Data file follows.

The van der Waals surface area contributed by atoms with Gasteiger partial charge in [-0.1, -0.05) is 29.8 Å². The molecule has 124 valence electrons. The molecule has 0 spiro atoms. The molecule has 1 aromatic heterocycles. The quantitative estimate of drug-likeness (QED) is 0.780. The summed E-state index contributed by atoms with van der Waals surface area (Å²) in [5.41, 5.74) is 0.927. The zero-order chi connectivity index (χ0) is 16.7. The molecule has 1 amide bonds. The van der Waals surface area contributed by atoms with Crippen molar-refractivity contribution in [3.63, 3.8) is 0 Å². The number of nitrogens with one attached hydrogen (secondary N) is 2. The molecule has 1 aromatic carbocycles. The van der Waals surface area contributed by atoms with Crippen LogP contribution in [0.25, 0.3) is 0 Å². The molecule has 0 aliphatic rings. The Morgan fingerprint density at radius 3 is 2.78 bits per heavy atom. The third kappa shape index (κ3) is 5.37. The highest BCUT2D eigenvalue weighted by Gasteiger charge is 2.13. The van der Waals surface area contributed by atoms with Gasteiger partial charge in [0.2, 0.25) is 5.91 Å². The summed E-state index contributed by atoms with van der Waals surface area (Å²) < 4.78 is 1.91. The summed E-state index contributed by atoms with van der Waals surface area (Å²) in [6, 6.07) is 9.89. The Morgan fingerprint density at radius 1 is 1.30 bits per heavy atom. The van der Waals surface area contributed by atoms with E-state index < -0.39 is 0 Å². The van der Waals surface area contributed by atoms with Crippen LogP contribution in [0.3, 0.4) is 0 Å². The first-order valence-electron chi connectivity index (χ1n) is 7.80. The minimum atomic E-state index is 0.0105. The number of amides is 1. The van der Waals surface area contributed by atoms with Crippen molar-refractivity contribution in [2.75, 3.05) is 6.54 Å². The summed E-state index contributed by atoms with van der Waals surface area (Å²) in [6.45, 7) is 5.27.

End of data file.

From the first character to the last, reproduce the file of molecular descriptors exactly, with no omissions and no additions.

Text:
The van der Waals surface area contributed by atoms with Gasteiger partial charge in [-0.1, -0.05) is 29.8 Å². The molecule has 124 valence electrons. The molecule has 0 spiro atoms. The molecule has 1 aromatic heterocycles. The quantitative estimate of drug-likeness (QED) is 0.780. The summed E-state index contributed by atoms with van der Waals surface area (Å²) in [5.41, 5.74) is 0.927. The zero-order chi connectivity index (χ0) is 16.7. The molecule has 1 amide bonds. The van der Waals surface area contributed by atoms with Crippen molar-refractivity contribution in [3.63, 3.8) is 0 Å². The number of nitrogens with one attached hydrogen (secondary N) is 2. The molecule has 1 aromatic carbocycles. The van der Waals surface area contributed by atoms with Crippen LogP contribution in [0.25, 0.3) is 0 Å². The molecule has 0 aliphatic rings. The Morgan fingerprint density at radius 3 is 2.78 bits per heavy atom. The third kappa shape index (κ3) is 5.37. The highest BCUT2D eigenvalue weighted by Gasteiger charge is 2.13. The van der Waals surface area contributed by atoms with Gasteiger partial charge in [0.2, 0.25) is 5.91 Å². The summed E-state index contributed by atoms with van der Waals surface area (Å²) < 4.78 is 1.91. The summed E-state index contributed by atoms with van der Waals surface area (Å²) in [6, 6.07) is 9.89. The Morgan fingerprint density at radius 1 is 1.30 bits per heavy atom. The van der Waals surface area contributed by atoms with E-state index < -0.39 is 0 Å². The van der Waals surface area contributed by atoms with Crippen LogP contribution in [0.3, 0.4) is 0 Å². The first-order valence-electron chi connectivity index (χ1n) is 7.80. The minimum atomic E-state index is 0.0105. The number of amides is 1. The van der Waals surface area contributed by atoms with Crippen molar-refractivity contribution in [2.75, 3.05) is 6.54 Å². The summed E-state index contributed by atoms with van der Waals surface area (Å²) in [6.45, 7) is 5.27.